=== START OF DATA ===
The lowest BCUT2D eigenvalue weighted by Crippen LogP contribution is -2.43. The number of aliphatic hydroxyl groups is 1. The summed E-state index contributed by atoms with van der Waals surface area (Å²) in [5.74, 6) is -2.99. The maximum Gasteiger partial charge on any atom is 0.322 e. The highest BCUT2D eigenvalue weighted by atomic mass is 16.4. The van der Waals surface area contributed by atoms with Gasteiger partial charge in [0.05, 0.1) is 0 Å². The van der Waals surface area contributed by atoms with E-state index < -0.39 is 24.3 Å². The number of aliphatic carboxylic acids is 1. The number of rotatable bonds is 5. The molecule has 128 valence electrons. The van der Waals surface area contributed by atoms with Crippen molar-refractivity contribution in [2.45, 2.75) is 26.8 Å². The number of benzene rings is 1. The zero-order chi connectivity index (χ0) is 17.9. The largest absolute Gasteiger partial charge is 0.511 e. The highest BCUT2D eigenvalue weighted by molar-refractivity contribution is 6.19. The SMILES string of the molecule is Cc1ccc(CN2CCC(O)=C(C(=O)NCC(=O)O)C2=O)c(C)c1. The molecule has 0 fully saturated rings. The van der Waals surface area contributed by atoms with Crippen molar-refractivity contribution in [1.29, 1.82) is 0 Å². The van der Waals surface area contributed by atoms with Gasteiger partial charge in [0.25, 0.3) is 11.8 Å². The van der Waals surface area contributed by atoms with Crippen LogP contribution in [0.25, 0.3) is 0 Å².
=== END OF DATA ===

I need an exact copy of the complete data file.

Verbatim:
The lowest BCUT2D eigenvalue weighted by Crippen LogP contribution is -2.43. The number of aliphatic hydroxyl groups is 1. The summed E-state index contributed by atoms with van der Waals surface area (Å²) in [5.74, 6) is -2.99. The maximum Gasteiger partial charge on any atom is 0.322 e. The highest BCUT2D eigenvalue weighted by atomic mass is 16.4. The van der Waals surface area contributed by atoms with Gasteiger partial charge in [0.05, 0.1) is 0 Å². The van der Waals surface area contributed by atoms with E-state index < -0.39 is 24.3 Å². The number of aliphatic carboxylic acids is 1. The number of rotatable bonds is 5. The molecule has 128 valence electrons. The van der Waals surface area contributed by atoms with Crippen molar-refractivity contribution in [2.45, 2.75) is 26.8 Å². The number of benzene rings is 1. The zero-order chi connectivity index (χ0) is 17.9. The largest absolute Gasteiger partial charge is 0.511 e. The highest BCUT2D eigenvalue weighted by molar-refractivity contribution is 6.19. The SMILES string of the molecule is Cc1ccc(CN2CCC(O)=C(C(=O)NCC(=O)O)C2=O)c(C)c1. The molecule has 0 fully saturated rings. The van der Waals surface area contributed by atoms with Crippen molar-refractivity contribution in [1.29, 1.82) is 0 Å². The van der Waals surface area contributed by atoms with Gasteiger partial charge in [0.25, 0.3) is 11.8 Å². The van der Waals surface area contributed by atoms with Crippen LogP contribution in [0.25, 0.3) is 0 Å².